India plans to build over 1,000 digital villages

Published January 31, 2017 by lagmen

india rural computer internet

India took another step toward a digital economy with the government’s announcement that it would provide free wi-fi to 1,050 villages in the next six months as part of its Digital Village initiative, CNN reported. Cell phone users will get access to the internet via wi-fi hotspots mounted on towers.

The Digital Villages initiative will initially cost over Rs420 crore ($62 million) and, along with basic internet access, will provide avenues for interactive telemedicine and educational sessions. “The project is a public-private partnership, and will be driven through the common service centres (CSCs),” Aruna Sundararajan, secretary at the ministry of electronics and information technology, told The Economic Times.

“We’ll be partnering with different service providers to do it,” Sundararajan said. Common service centres are used by rural residents for a variety of digital services, such as filling out online forms or making digital payments.

The draw of cashless transactions accelerated the country’s efforts to become a digital economy following prime minister Narendra Modi’s move to demonetise India’s two most-used high-denomination bills—Rs500 and Rs1,000. The northern state of Haryana recently connected 100 villages with wi-fi, and in the south, Karnataka converted Sherewad into a digital village. The Assam government has promised a Rs5-lakh ($7,373) reward to the first village in the state to go completely cashless by March 31.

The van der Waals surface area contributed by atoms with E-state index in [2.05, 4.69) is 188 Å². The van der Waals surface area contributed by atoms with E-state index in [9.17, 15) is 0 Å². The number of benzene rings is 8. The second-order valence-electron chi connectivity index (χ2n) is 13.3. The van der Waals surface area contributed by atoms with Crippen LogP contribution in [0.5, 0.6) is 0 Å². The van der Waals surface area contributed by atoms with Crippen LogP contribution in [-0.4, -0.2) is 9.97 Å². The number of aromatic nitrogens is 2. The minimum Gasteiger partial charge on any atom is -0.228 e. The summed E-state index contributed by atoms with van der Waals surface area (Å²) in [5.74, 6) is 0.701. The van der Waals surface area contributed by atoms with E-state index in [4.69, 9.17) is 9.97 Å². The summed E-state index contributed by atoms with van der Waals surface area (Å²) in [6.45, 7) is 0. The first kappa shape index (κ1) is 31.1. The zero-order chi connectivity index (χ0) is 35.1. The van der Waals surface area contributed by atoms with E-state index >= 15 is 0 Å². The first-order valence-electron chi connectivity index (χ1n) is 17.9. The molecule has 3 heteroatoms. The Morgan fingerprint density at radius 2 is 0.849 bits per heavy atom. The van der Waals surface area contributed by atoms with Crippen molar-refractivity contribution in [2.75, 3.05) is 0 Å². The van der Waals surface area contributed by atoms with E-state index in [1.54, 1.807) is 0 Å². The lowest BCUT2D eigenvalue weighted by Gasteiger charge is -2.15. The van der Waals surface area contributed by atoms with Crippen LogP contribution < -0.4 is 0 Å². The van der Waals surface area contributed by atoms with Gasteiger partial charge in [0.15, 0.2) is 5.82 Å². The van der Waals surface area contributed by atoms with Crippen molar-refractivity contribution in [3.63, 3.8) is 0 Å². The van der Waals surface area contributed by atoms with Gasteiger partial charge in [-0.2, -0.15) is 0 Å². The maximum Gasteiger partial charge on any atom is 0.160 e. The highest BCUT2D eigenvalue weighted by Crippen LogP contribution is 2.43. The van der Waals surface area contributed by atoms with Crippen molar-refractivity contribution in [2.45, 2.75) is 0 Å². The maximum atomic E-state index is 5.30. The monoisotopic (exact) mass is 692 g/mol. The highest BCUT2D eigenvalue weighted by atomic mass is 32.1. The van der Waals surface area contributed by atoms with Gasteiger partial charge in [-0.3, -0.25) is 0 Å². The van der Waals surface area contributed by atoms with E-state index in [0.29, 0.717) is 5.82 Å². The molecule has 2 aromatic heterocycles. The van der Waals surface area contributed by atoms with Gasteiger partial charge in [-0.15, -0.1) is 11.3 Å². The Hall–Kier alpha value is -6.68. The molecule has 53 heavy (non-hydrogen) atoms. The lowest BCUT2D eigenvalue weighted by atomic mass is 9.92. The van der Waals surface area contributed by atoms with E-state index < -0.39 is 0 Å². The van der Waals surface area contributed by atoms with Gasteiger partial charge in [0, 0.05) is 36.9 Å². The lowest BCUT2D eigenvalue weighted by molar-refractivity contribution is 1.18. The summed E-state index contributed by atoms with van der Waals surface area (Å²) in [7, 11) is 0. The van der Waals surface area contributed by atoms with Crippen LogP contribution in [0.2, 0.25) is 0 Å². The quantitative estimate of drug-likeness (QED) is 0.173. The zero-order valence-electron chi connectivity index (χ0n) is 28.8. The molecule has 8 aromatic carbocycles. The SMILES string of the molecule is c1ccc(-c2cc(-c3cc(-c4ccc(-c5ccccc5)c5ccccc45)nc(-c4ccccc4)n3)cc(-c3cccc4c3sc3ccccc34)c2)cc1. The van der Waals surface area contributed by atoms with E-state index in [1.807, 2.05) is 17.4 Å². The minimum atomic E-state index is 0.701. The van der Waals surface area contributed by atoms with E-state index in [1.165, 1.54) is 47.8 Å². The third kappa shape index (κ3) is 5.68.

India has more internet users than any other country outside the US, yet relative to its population availability remains low. Nearly two-thirds of its 1.3 billion people don’t have an internet connection.

In 2011, authorities introduced the National Optic Fibre Network (NOFN) project, rechristened BharatNet in 2015, to provide broadband connectivity to 250,000 gram panchayats (local village governments) through fibre optic connections by the end of 2016. However, laying down cables has proved difficult—out of the 61,000 villages served so far, only 7,000 are said to have a working connection.

Wi-fi hotspots may work as an alternative technology. If successful, the plan will be expanded to other parts of the country.

Google and Facebook have already made inroads when it comes to wi-fi connectivity in India. Google is bringing wi-fi to 400 train stations across the country. Menlo Park, California-based Facebook, which faced a backlash for its now-ousted Internet.org service in India, has introduced Express Wi-Fi. This allows customers to purchase low-cost data packages from their local internet service provider to access fast internet via local hotspots

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